Franklin & Marshall College Franklin & Marshall College

Stanley A. Mertzman

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Looking from Doaks Mountain, which is east of Mountain Lakes. Highest point is Aspen Butte, whose summit is 820 feet high with Little Aspen Butte being the second dominant structure, located on the south facing slope.

Little Aspen Butte at higher elevation with Clover Butte visible at lower elevation.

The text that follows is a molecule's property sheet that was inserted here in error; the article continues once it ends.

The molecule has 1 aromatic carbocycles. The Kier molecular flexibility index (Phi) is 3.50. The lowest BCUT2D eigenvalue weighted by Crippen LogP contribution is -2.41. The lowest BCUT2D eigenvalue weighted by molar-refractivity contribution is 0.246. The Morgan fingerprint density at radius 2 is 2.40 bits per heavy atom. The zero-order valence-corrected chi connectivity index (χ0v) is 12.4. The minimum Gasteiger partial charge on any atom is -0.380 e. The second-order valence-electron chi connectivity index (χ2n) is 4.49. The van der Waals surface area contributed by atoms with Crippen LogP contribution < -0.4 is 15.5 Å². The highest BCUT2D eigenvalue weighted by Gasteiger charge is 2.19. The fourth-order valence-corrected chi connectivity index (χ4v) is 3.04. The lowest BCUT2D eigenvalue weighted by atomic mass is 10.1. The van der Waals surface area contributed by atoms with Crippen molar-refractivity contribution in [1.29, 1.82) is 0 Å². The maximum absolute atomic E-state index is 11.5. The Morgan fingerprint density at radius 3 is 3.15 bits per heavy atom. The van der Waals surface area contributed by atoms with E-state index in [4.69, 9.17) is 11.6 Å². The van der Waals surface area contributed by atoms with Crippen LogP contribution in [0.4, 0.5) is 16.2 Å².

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Close up of the glacial carved out summit region of Aspen Butte with the arrow focused on the exposed conduit of the 470,000 year old composite volcano. Glacial erosion, primarily head-ward erosion of an alpine glacier producing a cirque basin, has etched out the vertically oriented volcanic conduit.

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Well-developed, platy jointing in Aspen butte lava flow, produces a shale-like bedding fissility of clastic sedimentary rocks.